Dee Davis: And he reached over to her and he grabbed the kitten … and he literally slammed that kitten on the floor and killed it.
Cullen Davis admits killing the cat and he also admits he slapped Dee -- once. Dee says her mother always brushed off Cullen's bad behavior.
Dee Davis: I would say, "he's crazy and I'm scared of him," and she said "he loves you" … and you know, back then abuse wasn't viewed the same way it was … it was a different generation … and I don't think she had the confidence she could live without a man.
Cullen Davis denies ever abusing Priscilla. Trey Davis, Cullen's adopted son from another marriage, believes him.
Maureen Maher: Was he ever abusive to you?
Trey Davis: Never touched me.
Maureen Maher: Never, not once.
Trey Davis: He never once touched me.
Maureen Maher: What was it like growing up with your father?
Trey Davis: He was strict … but it was all for my benefit. …he never once missed a school activity or game … he was always there for those kinds of things…
Trey was only 7 years old at the time of the crime, but as an adult, he made it a point to study the case. He says the police got it wrong.
Trey Davis: I asked him if -- I said, "Dad, have you" -- "Did you"-- "Did you do these things?" And he said, "I absolutely did not do these things." …And he said … "I didn't have any problem with Andrea."
Yet one year after his arrest, one of the wealthiest men in Texas was about to stand trial for murder.
Priscilla Davis: It's very painful to lose a child and of course the traumatic way it happened has affected me and always will.
Christy Jack: The D.A.'s Office theory of the crime was that Cullen … committed these crimes because of the divorce, his hatred of Priscilla was so intense that he was going to kill her and that anybody else who stood in the way would just be collateral damage.
THE CASE AGAINST CULLEN DAVIS
One year after Cullen Davis was arrested, the oil tycoon stood trial for the murder of 12-year-old Andrea Wilborn.
Jack Strickland: This is a cold-blooded killing of a child … because you're angry at the mother and angry at the way that this whole marriage is -- is dissolving.
Although there were multiple crimes, Jack Strickland says his colleagues in the DA's office decided to try this one first.
Jack Strickland: I think he killed Andrea because Andrea was a potential witness.
Cullen's Davis' primary target, Strickland says, was his estranged wife, Priscilla, who was demanding $50 million to settle their divorce and was still living in his mansion.
Jack Strickland: He certainly had a motive. He certainly is a person that was accustomed to getting his own way and would react violently when he didn't get his own way.
Trey Davis: There was nothing to be enraged about. …he didn't worship this house like everybody – says he did.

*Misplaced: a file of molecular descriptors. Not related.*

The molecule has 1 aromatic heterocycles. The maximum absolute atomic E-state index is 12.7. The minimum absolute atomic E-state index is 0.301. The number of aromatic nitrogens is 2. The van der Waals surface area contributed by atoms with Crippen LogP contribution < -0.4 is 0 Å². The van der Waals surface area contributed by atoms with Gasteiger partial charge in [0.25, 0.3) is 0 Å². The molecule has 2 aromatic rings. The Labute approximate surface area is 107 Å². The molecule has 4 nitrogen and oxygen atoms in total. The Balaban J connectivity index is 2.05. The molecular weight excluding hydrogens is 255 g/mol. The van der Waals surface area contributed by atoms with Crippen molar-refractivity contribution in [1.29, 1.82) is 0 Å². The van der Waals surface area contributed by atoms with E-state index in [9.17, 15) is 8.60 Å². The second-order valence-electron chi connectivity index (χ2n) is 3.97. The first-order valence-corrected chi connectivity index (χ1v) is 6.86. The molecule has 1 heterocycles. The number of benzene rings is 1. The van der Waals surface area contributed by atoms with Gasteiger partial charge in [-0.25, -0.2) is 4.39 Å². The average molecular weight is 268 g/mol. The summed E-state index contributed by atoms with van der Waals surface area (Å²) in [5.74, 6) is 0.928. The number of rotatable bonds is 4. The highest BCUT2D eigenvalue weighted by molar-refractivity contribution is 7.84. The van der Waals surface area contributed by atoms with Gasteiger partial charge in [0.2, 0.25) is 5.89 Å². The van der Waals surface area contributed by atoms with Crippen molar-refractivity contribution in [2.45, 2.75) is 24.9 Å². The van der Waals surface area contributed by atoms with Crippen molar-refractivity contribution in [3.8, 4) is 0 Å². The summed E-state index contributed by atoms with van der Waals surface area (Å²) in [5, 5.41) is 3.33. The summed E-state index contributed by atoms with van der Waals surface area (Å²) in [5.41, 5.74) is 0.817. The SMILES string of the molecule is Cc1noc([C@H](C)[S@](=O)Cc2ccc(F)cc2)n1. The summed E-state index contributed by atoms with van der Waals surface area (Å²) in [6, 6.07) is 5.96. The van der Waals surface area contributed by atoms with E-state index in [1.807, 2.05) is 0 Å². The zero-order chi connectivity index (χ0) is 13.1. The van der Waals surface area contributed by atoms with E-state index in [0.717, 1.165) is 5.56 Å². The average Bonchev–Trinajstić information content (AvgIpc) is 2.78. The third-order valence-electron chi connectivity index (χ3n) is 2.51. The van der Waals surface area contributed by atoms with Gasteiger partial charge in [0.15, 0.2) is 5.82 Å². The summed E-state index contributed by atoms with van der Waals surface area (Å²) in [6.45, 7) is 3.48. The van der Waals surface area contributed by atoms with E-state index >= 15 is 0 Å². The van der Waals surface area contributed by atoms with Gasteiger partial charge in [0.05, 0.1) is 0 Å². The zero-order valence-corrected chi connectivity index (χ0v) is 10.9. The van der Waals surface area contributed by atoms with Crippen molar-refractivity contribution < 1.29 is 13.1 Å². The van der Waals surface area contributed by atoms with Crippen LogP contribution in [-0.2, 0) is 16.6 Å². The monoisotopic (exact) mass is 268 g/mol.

Trey Davis still believes his father is innocent and was just biding his time in the divorce.
Trey Davis: …he didn't care about Priscilla with somebody else. He had moved on with somebody else himself.
And the case against Cullen Davis did have weaknesses.
Maureen Maher: Is a wig or a gun or fingerprints or anything like that ever found at the crime scene?
Jack Strickland: No.
Maureen Maher: There's no physical evidence --
Jack Strickland: No.
Maureen Maher: -- that puts Cullen Davis at that crime scene.
Jack Strickland: No.
But there were two eyewitnesses – Priscilla and Beverly Bass – who both said that Cullen Davis was the shooter.
Jack Strickland: Keep in mind that Priscilla has just seen him kill Stan Farr.
Maureen Maher: And she was then, and always afterwards, 100 percent convinced that it was Cullen in the wig?
Jack Strickland: Yes.
The stakes were high; if convicted, Davis could be executed. Yet, attorney Christy Jack says Davis had one distinct advantage.
Christy Jack: This was perhaps the first, if not the only, trial where the defense had more money to spend than the state of Texas on the other side.
Jack Strickland | Former DA: His worth was estimated at about $500 million. …I don't think we can underestimate the effect that his wealth had.
That meant Cullen Davis could afford a team of high-powered attorneys headed by Texas legend Richard "Racehorse" Haynes.
Richard Haynes [news report] : I marvel at my own temerity.
Richard Haynes [news report]: I think the jury system is the best possible system ever devised….
Haynes was also a mentor to Dan Cogdell, who studied Haynes' work on the Davis case.
Dan Cogdell: He was a walking, talking icon. He was a rock star. …He never opined one way or the other on Cullen's guilt or innocence. Neither did he ever opine on anybody else's guilt or innocence. It didn't matter to Haynes. What mattered to Haynes was giving the best representation and advice possible.
Cullen Davis did have an alibi -- of sorts. His girlfriend, Karen Master, testified that she saw him in bed around the time of the murders. But remember, initially she told authorities that she had been sleeping and couldn't say where he was.
Maureen Maher: Was she lying?
Dee Davis: Yes, most definitely. And they asked her, "Well, why didn't you tell us that the night of the arrest?" She said, "I didn't think it was important. It was a mistake, it was just a mistake."